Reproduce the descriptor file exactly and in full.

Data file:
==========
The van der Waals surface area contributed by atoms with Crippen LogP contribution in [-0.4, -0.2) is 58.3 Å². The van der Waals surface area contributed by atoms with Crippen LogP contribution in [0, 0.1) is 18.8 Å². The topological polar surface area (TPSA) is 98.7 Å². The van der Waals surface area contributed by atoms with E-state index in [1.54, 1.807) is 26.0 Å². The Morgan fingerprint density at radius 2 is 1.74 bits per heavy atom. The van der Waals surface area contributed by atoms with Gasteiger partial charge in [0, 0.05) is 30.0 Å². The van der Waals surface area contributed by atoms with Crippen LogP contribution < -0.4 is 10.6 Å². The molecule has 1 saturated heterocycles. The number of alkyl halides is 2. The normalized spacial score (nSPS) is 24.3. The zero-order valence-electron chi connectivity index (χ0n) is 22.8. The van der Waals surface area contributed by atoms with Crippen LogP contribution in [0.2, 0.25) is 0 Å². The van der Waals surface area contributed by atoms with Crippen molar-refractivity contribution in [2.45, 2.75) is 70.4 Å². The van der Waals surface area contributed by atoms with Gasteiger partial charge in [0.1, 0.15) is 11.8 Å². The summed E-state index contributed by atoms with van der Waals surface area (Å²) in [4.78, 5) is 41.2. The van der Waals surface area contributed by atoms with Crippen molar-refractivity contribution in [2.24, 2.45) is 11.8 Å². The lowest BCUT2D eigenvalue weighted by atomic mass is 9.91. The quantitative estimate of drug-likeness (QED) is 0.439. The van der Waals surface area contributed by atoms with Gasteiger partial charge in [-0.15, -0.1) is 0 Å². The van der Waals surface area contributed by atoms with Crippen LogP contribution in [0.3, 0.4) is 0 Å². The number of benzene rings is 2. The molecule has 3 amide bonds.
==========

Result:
The van der Waals surface area contributed by atoms with Crippen LogP contribution in [-0.4, -0.2) is 58.3 Å². The van der Waals surface area contributed by atoms with Crippen LogP contribution in [0, 0.1) is 18.8 Å². The topological polar surface area (TPSA) is 98.7 Å². The van der Waals surface area contributed by atoms with E-state index in [1.54, 1.807) is 26.0 Å². The Morgan fingerprint density at radius 2 is 1.74 bits per heavy atom. The van der Waals surface area contributed by atoms with Gasteiger partial charge in [0, 0.05) is 30.0 Å². The van der Waals surface area contributed by atoms with Crippen LogP contribution < -0.4 is 10.6 Å². The molecule has 1 saturated heterocycles. The number of alkyl halides is 2. The normalized spacial score (nSPS) is 24.3. The zero-order valence-electron chi connectivity index (χ0n) is 22.8. The van der Waals surface area contributed by atoms with Crippen LogP contribution in [0.2, 0.25) is 0 Å². The van der Waals surface area contributed by atoms with Crippen molar-refractivity contribution in [2.45, 2.75) is 70.4 Å². The van der Waals surface area contributed by atoms with Gasteiger partial charge in [0.1, 0.15) is 11.8 Å². The summed E-state index contributed by atoms with van der Waals surface area (Å²) in [4.78, 5) is 41.2. The van der Waals surface area contributed by atoms with Crippen molar-refractivity contribution in [2.24, 2.45) is 11.8 Å². The lowest BCUT2D eigenvalue weighted by atomic mass is 9.91. The quantitative estimate of drug-likeness (QED) is 0.439. The van der Waals surface area contributed by atoms with Gasteiger partial charge in [-0.15, -0.1) is 0 Å². The van der Waals surface area contributed by atoms with Crippen LogP contribution in [0.3, 0.4) is 0 Å². The number of benzene rings is 2. The molecule has 3 amide bonds.